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Mr. LEVER. You do not agree with Mr. Cone, do you, when in his testimony he said you could not borrow money on hedges ?
Mr. LATHAM. Well, I could not agree with that.
Mr. CONE. I beg your pardon, if I made any such statement as that I must have been so embarrassed I did not know what I was saying:
Mr. LATHAM. I think, Mr. Lever, in order to answer your question, that these hedges are considered by people that are in the business of cotton dealing as insurance more than anything else. If you were to ask me if I could borrow money on my policy, on which I had covered my cotton, it would be about the same as your question as to borrowing money on hedges.
Mr. LEVER. I. understood your testimony and that of Mr. Cone to go to the effect that the hedging system permitted small dealers in cotton to do business.
Mr. LATHAM. It does make it easier for them.
Mr. LEVER. That they could borrow money on hedged cotton anyway?
Mr. LATHAM. Yes, sir; that upon cotton that is hedged the risk is, to a large extent, eliminated.
Mr. LEVER. You are not a banker?
Mr. LEVER. Well, how much money per bale will your bank loan on cotton ?
Mr. LATHAM. At the present time?
Mr. LATHAM. Well, that depends largely upon the borrower; the first risk that a bank must determine is the moral risk, and then comes in the ability risk, and next the question of collateral; that is the manner in which I look at it as a banker.
Mr. LEVER. So that your bank would be willing to loan money to a man of good moral standing on his hedged cotton ?
Mr. LATHAM. Yes, sir.
Mr. LEVER. Cotton that your bank knew did not exist, as a matter of fact?
Mr. LATHAM. Then how could it be hedged if it did not exist ?
The committee reconvened at 2 o'clock p. m., Hon. Charles F. Scott (chairman) presiding. TESTIMONY OF MR. ARTHUR R. MARSH, VICE-PRESIDENT OF
THE NEW YORK COTTON EXCHANGE. (The witness was sworn by the chairman.)
The CHAIRMAN. Will you be kind enough, Mr. Marsh, to give your name and official designation to the stenographer ?
Mr. MARSH. My name is Arthur R. Marsh. I am vice-president of the New York Cotton Exchange. I am engaged in the cotton commission and brokerage business.
The CHAIRMAN. Would you prefer to proceed for the present without interruptions, until you have made the statement you have in mind?
Mr. MARSH. Mr. Chairman, if it is agreeable to the committee, it seems to me that it might be well for me to make a portion of my statement, covering a certain portion of the ground, and then give an opportunity to the members of the committee and to others to ask questions which might bring out the matters indicated in my statement or connected with my statement which they feel require further illustration.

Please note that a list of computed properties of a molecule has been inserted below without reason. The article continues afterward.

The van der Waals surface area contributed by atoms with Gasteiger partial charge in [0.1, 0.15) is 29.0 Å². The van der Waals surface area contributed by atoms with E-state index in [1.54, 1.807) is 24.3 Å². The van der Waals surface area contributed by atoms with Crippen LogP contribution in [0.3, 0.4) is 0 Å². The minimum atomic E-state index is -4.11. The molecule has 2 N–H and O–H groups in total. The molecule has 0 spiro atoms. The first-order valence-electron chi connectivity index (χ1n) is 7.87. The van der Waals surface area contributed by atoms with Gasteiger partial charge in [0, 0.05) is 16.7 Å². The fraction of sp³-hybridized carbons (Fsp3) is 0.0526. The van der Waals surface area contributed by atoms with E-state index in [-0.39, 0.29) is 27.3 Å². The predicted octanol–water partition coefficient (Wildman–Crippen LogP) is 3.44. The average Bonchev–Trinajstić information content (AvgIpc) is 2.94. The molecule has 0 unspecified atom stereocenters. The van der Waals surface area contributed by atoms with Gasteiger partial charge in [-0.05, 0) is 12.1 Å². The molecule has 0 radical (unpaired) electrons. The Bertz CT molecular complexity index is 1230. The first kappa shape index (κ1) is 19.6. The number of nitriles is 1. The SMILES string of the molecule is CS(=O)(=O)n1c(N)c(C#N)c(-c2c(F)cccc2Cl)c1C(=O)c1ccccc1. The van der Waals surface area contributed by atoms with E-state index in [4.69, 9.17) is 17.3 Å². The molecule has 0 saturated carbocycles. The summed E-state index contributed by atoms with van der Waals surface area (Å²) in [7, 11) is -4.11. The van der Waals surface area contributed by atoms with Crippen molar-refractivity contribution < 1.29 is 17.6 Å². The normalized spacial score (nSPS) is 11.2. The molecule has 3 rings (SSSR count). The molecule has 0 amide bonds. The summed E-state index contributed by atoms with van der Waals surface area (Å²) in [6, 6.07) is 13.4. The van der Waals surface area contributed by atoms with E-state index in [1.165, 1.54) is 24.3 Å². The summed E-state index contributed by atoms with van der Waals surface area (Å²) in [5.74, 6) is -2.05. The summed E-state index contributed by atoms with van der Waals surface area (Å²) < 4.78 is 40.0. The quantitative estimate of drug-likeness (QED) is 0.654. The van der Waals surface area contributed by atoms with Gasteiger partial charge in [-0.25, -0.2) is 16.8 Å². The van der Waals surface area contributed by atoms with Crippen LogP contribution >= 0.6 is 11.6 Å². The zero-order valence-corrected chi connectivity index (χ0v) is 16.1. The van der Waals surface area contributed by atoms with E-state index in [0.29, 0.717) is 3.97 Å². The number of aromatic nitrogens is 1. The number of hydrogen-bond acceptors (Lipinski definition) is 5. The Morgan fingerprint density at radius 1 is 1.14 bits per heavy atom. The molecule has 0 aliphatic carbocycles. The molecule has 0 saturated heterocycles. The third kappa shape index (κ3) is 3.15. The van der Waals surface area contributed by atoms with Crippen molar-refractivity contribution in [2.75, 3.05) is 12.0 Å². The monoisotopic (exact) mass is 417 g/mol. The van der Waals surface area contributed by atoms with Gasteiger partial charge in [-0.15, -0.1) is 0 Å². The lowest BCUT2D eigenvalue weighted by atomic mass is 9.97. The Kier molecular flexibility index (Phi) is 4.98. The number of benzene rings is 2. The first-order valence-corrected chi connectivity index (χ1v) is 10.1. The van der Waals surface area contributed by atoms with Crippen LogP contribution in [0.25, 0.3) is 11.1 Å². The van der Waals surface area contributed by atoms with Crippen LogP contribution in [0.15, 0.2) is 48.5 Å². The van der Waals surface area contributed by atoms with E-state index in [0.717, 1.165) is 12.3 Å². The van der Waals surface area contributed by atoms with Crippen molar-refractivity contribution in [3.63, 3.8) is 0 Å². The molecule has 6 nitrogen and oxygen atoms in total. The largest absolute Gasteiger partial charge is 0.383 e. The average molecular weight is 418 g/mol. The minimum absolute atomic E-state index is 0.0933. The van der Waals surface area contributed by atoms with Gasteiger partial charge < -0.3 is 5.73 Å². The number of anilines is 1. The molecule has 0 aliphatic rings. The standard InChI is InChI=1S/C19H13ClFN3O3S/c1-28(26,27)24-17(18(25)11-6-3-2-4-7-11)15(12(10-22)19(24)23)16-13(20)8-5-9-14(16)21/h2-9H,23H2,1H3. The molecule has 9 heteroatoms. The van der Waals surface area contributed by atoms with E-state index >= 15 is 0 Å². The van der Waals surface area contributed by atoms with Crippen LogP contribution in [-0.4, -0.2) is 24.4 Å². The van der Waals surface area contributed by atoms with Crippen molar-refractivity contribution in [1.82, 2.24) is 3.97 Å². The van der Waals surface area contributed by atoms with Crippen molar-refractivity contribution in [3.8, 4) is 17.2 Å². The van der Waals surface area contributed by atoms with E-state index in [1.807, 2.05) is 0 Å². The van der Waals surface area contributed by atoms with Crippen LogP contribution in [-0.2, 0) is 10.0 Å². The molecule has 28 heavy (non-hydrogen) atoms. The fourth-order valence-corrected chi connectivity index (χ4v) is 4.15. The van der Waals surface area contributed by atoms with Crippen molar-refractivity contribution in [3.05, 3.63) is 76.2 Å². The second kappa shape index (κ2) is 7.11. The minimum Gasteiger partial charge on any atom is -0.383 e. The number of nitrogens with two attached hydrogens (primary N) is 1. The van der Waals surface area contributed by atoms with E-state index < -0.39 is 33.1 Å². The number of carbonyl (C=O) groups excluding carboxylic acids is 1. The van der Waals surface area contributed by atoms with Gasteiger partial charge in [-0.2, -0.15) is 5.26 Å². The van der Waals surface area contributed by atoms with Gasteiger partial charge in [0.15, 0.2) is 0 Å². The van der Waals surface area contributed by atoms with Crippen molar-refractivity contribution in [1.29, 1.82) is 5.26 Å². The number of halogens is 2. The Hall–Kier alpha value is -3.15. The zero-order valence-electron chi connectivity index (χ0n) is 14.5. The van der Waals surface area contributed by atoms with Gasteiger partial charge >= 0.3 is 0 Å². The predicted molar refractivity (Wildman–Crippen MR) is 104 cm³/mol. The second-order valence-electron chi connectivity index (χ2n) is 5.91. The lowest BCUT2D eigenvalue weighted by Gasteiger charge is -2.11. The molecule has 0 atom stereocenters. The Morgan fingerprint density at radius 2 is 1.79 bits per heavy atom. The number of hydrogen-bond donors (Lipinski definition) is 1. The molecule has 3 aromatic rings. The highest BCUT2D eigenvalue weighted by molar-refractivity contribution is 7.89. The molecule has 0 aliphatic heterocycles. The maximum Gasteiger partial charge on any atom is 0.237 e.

The CHAIRMAN. Very good; then if you will indicate when you are ready to submit to questions, we will govern ourselves accordingly.
Mr. MARSH. I will do so; thank you. Mr. Chairman, the present situation with regard to future trading in connection with cotton, which I have particularly to speak of, is another chapter in the long history of the uneasiness of the producers and the consumers of various commodities with regard to the price which they shall be paid or shall pay for those commodities. It is a well-known fact that when a period of uneasiness of this kind comes along, the class who get the criticism in the first place and most heavily are the merchants who stand between the producer and the ultimate consumer. People generally can not get it out of their minds that the merchant makes the price both ways. It is very hard for the ordinary casual observer to get it into his head that the merchant is not interested in the price, either to the producer or to the consumer. The only thing the merchant is interested in is a sufficient supply and a sufficient demand and a sufficient margin between the price paid the producer and the price which the consumer pays to cover the cost of the merchant's function and to give him a reasonable profit for the capital which he employs and for the brains which he employs in the function which he performs. In spite of that fact, however, Mr. Chairman, it is a well-known fact—and this was pointed out certainly a century and a half ago by the first of the important students of political economy, Adam Smith—that the target, the corpus vile into which the arrows of criticism are discharged, is the merchant. If the price of a given commodity is low, the merchant is charged with making it low. If the price of that commodity is high, he is charged with manipulating the market, enhancing the cost, enhancing the price, and bleeding the consumer. I make this preliminary statement, Mr. Chairman, because the whole position of the New York Cotton Exchange is connected with this elementary proposition in economics in such a way that if this elementary proposition in economics is not borne in mind, a correct conclusion with regard to the New York Cotton Exchange or any cotton exchange or any exchange of a similar character can not be arrived at.